Introduction to The Food Safety Modernization Act

Intro to FSMA

What is the Food Safety Modernization Act (FSMA)?

The Food Safety Modernization Act (FSMA) was signed into law on January 4, 2011. FSMA is the most sweeping reform to United States food safety regulations in over 70 years. The goal of FSMA is to create a culture of prevention, as opposed to reaction to foodborne illnesses and outbreaks.

FDA has finalized several rules to implement FSMA, recognizing that ensuring the safety of the food supply is a shared responsibility among many different points in the global supply chain for both human and animal food. The FSMA rules are designed to make clear specific actions that must be taken at each of these points to prevent contamination.

FSMA’s Seven Fundamental Rules

  1. Preventive Controls for Human Food: Requires that food facilities have safety plans that set forth how they will identify and minimize hazards.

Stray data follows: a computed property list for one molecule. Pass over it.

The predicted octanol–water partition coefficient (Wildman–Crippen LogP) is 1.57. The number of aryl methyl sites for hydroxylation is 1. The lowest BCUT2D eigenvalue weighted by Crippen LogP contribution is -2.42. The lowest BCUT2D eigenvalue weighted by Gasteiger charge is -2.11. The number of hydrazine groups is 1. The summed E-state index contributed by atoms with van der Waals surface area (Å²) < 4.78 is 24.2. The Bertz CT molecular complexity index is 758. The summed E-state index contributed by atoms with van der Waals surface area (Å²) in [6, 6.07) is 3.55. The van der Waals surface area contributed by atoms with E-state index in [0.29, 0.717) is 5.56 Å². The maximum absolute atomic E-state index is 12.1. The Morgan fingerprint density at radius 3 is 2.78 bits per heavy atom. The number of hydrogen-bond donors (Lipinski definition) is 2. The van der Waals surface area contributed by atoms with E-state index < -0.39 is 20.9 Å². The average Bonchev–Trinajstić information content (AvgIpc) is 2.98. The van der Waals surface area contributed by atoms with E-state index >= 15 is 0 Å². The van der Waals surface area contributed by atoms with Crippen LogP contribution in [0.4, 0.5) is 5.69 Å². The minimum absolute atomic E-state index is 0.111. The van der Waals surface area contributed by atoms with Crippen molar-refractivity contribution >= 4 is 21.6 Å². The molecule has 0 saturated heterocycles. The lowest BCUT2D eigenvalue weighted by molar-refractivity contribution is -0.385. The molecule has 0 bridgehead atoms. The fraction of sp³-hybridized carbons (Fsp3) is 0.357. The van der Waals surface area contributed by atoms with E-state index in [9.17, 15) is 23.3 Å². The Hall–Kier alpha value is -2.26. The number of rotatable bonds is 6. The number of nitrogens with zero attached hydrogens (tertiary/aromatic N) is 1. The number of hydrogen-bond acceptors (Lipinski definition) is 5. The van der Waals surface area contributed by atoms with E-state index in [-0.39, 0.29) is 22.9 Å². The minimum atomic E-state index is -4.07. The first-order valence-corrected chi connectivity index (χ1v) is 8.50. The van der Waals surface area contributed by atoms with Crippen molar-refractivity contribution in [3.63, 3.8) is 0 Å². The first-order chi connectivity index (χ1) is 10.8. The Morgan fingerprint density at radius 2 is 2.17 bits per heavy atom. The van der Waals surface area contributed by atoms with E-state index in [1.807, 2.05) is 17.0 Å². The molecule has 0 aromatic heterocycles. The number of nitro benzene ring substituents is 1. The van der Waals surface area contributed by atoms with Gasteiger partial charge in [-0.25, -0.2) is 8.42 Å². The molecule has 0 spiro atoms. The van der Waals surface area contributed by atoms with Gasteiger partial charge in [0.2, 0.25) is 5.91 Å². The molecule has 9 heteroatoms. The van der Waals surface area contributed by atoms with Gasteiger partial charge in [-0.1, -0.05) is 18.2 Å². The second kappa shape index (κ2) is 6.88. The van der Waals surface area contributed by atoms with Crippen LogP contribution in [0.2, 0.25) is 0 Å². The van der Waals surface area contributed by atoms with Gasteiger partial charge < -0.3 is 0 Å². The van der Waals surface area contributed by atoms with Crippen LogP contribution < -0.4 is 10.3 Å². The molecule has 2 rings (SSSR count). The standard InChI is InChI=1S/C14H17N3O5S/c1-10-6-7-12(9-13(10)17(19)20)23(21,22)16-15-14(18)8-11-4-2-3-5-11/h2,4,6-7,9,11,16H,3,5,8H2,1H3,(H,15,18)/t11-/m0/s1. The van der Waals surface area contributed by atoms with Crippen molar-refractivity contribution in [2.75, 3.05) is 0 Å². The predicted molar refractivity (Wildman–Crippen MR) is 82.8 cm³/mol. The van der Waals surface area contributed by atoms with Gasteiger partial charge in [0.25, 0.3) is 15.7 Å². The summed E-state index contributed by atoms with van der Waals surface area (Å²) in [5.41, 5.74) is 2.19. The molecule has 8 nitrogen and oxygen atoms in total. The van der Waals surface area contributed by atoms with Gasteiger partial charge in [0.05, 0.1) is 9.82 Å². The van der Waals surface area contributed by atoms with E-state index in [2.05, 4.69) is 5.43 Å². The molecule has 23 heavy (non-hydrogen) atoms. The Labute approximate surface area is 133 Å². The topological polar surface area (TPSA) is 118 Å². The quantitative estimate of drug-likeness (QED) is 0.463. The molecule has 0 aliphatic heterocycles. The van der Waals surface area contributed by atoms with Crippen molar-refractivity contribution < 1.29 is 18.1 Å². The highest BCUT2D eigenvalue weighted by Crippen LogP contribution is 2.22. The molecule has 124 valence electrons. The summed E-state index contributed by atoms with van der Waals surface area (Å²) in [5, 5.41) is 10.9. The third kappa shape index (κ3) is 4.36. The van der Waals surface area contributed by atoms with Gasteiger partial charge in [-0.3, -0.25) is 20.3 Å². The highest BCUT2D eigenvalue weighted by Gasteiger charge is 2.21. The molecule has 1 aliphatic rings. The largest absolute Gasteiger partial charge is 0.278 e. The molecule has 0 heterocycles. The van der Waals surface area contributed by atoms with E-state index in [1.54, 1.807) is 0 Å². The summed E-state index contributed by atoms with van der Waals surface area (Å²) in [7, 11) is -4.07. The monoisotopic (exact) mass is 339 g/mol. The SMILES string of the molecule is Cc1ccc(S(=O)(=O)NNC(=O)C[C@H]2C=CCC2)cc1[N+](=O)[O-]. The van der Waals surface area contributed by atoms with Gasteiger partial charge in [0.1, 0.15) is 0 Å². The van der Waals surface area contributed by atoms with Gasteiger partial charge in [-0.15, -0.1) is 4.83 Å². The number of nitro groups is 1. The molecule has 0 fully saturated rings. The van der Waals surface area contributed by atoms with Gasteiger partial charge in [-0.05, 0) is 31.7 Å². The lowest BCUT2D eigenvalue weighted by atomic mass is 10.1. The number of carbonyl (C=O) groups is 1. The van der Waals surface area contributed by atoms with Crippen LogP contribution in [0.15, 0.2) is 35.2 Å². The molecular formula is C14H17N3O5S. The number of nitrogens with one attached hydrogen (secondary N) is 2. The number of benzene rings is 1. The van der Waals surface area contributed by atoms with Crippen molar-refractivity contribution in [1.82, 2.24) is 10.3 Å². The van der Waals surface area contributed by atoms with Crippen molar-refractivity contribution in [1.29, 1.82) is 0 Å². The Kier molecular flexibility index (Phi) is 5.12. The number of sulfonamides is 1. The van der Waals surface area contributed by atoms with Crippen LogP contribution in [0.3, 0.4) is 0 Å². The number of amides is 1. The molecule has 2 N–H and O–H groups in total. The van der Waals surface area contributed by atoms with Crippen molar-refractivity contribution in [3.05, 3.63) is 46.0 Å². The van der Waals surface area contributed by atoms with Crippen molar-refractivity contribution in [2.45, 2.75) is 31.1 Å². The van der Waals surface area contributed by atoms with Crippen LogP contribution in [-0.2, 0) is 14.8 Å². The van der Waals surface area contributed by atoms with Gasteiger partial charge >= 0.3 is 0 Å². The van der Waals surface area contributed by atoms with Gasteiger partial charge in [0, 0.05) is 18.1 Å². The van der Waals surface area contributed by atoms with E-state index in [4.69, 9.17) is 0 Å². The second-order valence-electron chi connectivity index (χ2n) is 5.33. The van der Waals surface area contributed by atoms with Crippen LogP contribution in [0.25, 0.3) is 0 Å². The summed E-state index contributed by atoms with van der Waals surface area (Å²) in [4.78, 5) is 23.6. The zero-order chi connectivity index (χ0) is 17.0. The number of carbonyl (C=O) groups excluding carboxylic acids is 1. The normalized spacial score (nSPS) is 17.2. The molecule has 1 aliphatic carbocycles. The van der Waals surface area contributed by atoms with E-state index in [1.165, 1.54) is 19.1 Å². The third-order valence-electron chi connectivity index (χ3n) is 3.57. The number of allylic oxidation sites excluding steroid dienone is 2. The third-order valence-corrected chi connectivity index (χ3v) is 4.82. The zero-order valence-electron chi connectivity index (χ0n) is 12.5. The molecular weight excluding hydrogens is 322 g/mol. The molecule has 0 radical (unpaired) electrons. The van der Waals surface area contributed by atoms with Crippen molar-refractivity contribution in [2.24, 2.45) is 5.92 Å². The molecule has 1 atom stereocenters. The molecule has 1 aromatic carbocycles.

2. Preventive Controls for Animal Food: Establishes Current Good Manufacturing Practices and preventive controls for food for animals.
  3. Produce Safety: Establishes science-based standards for growing, harvesting, packing and holding produce on domestic and foreign farms.
  4. Foreign Supplier Verification Program: Importers will be required to verify that food imported into the United States has been produced in a manner that provides the same level of public health protection as that required of U.S. food producers.
  5. Third Party Certification: Establishes a program for the accreditation of third-party auditors to conduct food safety audits and issue certifications of foreign facilities producing food for humans or animals.
  6. Sanitary Transportation: Requires those who transport food to use sanitary practices to ensure the safety of food.
  7. Intentional Adulteration: Requires domestic and foreign facilities to address vulnerable processes in their operations to prevent acts intended to cause large-scale public harm.

For more information on FSMA visit the FDA's FSMA website.